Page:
It would unduly lengthen this opinion to set out Senate Bill No. 24 in full, since we are requested to pass upon the constitutionality of certain sections thereof, to which we give our detailed attention. Suffice it to say that such interrogatories as are directed toward the bill as a whole may be sufficiently answered by saying that they are entirely directed toward the regularity of the legislative procedure during its consideration and passage. To epitomize, the procedure involved is largely a matter of following the constitutional requirements relative to the reading, printing and title of bills. It is evident from the face of the bill itself, as well as from the House Resolution, that each member of both branches of the Legislature had before him a full and complete printed copy of the revisory work of the commissions as to each and every law therein affected, and the full reading thereof was regularly dispensed with, which is regular procedure, for which the Constitution provides. The sole purpose of printing, as the term is used in the consideration of a bill, is for the use and information of the individual legislator. Each member of the Legislature having been provided with a full and complete printed report, it then becomes, not a question of what was in the report or the commission's authority in connection therewith, but, with the full kowledge, what didthe Legislature intend to do with the report, which is answered by the action of the majority of the members of the Senate voting in favor of the passage of the bill approving and adopting the report as the law.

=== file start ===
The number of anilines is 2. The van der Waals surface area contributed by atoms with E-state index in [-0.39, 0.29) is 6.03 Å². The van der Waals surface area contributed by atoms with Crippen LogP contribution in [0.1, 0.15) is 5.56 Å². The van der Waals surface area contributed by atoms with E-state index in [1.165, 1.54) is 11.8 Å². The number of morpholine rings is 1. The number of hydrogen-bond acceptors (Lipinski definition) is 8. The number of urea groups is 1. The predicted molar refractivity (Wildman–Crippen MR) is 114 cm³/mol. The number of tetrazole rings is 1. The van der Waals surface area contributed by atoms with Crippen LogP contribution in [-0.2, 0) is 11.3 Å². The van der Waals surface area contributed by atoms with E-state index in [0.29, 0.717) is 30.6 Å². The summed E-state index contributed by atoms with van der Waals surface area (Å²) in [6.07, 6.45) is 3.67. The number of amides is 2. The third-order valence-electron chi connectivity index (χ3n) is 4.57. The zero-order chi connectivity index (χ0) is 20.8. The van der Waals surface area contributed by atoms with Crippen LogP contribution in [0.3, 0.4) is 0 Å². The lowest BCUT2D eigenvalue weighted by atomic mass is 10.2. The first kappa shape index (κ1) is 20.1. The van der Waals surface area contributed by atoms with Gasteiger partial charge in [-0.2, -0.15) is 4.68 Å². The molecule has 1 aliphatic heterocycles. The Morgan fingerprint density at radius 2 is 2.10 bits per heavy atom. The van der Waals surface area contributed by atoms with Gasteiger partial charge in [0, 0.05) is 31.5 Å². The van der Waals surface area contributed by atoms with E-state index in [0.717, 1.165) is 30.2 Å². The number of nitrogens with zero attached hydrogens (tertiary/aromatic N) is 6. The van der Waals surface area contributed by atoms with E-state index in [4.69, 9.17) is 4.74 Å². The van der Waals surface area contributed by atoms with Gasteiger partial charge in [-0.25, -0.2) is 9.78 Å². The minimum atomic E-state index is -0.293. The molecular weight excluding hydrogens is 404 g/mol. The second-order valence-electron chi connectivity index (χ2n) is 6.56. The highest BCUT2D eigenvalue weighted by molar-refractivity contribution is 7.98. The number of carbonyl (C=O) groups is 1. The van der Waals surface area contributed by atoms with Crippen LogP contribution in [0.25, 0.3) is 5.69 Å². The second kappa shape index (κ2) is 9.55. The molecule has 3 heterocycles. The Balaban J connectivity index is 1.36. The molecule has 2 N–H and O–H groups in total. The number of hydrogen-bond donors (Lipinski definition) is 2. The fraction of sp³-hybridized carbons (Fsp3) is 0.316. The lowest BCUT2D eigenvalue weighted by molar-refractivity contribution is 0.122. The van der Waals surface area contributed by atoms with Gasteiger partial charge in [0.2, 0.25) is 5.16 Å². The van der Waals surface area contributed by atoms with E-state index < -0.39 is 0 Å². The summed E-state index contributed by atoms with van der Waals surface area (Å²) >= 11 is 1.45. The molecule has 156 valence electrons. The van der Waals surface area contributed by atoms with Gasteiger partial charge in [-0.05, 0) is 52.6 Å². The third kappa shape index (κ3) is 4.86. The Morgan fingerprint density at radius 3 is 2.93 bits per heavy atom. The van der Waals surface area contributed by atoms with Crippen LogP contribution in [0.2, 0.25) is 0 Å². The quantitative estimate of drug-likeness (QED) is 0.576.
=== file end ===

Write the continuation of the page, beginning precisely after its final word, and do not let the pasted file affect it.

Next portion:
Relative to the matter of revising or amending the provisions of a law by reference to its title only, it is to be noted that the senate bill, brought here for consideration, is independent legislation, original in form and complete within itself. There is nothing amended, according to the title, nor does reference to the title extend the provisions of any other law; on the other hand, the terms of the bill tendered by the commission are enacted in full. It is our opinion that this particular section of the Constitution does not place a limitation upon the matter of the general revision of statutes, or a codification thereof.